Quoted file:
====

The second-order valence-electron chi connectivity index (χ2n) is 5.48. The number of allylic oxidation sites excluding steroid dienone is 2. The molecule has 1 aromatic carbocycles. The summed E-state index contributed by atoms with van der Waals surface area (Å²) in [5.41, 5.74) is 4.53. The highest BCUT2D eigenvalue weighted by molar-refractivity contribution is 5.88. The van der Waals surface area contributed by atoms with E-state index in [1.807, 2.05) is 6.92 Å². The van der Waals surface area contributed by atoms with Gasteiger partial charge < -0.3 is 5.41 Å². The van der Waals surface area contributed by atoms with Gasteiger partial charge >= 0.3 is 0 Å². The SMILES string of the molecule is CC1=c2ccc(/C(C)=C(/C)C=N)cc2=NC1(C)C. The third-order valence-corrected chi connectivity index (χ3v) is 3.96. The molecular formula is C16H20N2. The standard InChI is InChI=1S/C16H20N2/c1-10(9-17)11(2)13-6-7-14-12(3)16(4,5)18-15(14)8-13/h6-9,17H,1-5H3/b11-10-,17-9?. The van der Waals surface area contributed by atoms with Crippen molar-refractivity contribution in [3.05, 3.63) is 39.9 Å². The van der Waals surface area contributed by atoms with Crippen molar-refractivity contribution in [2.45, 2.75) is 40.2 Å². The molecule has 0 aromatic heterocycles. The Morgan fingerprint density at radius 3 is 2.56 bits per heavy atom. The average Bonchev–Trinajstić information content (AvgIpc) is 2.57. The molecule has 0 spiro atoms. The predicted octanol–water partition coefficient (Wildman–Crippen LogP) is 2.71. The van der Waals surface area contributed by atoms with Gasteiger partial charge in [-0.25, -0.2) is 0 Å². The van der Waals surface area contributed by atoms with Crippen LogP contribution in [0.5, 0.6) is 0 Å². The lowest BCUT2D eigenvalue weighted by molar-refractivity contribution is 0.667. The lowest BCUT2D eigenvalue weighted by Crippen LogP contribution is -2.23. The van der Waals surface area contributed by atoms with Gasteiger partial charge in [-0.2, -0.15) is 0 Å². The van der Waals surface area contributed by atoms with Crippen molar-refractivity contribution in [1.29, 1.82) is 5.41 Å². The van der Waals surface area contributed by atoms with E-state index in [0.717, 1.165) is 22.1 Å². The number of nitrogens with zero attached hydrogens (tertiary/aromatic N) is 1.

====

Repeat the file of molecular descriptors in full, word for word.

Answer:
The second-order valence-electron chi connectivity index (χ2n) is 5.48. The number of allylic oxidation sites excluding steroid dienone is 2. The molecule has 1 aromatic carbocycles. The summed E-state index contributed by atoms with van der Waals surface area (Å²) in [5.41, 5.74) is 4.53. The highest BCUT2D eigenvalue weighted by molar-refractivity contribution is 5.88. The van der Waals surface area contributed by atoms with E-state index in [1.807, 2.05) is 6.92 Å². The van der Waals surface area contributed by atoms with Gasteiger partial charge < -0.3 is 5.41 Å². The van der Waals surface area contributed by atoms with Gasteiger partial charge >= 0.3 is 0 Å². The SMILES string of the molecule is CC1=c2ccc(/C(C)=C(/C)C=N)cc2=NC1(C)C. The third-order valence-corrected chi connectivity index (χ3v) is 3.96. The molecular formula is C16H20N2. The standard InChI is InChI=1S/C16H20N2/c1-10(9-17)11(2)13-6-7-14-12(3)16(4,5)18-15(14)8-13/h6-9,17H,1-5H3/b11-10-,17-9?. The van der Waals surface area contributed by atoms with Crippen molar-refractivity contribution in [3.05, 3.63) is 39.9 Å². The van der Waals surface area contributed by atoms with Crippen molar-refractivity contribution in [2.45, 2.75) is 40.2 Å². The molecule has 0 aromatic heterocycles. The Morgan fingerprint density at radius 3 is 2.56 bits per heavy atom. The average Bonchev–Trinajstić information content (AvgIpc) is 2.57. The molecule has 0 spiro atoms. The predicted octanol–water partition coefficient (Wildman–Crippen LogP) is 2.71. The van der Waals surface area contributed by atoms with Gasteiger partial charge in [-0.25, -0.2) is 0 Å². The van der Waals surface area contributed by atoms with Crippen LogP contribution in [0.5, 0.6) is 0 Å². The lowest BCUT2D eigenvalue weighted by molar-refractivity contribution is 0.667. The lowest BCUT2D eigenvalue weighted by Crippen LogP contribution is -2.23. The van der Waals surface area contributed by atoms with Gasteiger partial charge in [-0.2, -0.15) is 0 Å². The van der Waals surface area contributed by atoms with Crippen molar-refractivity contribution in [1.29, 1.82) is 5.41 Å². The van der Waals surface area contributed by atoms with E-state index in [0.717, 1.165) is 22.1 Å². The number of nitrogens with zero attached hydrogens (tertiary/aromatic N) is 1.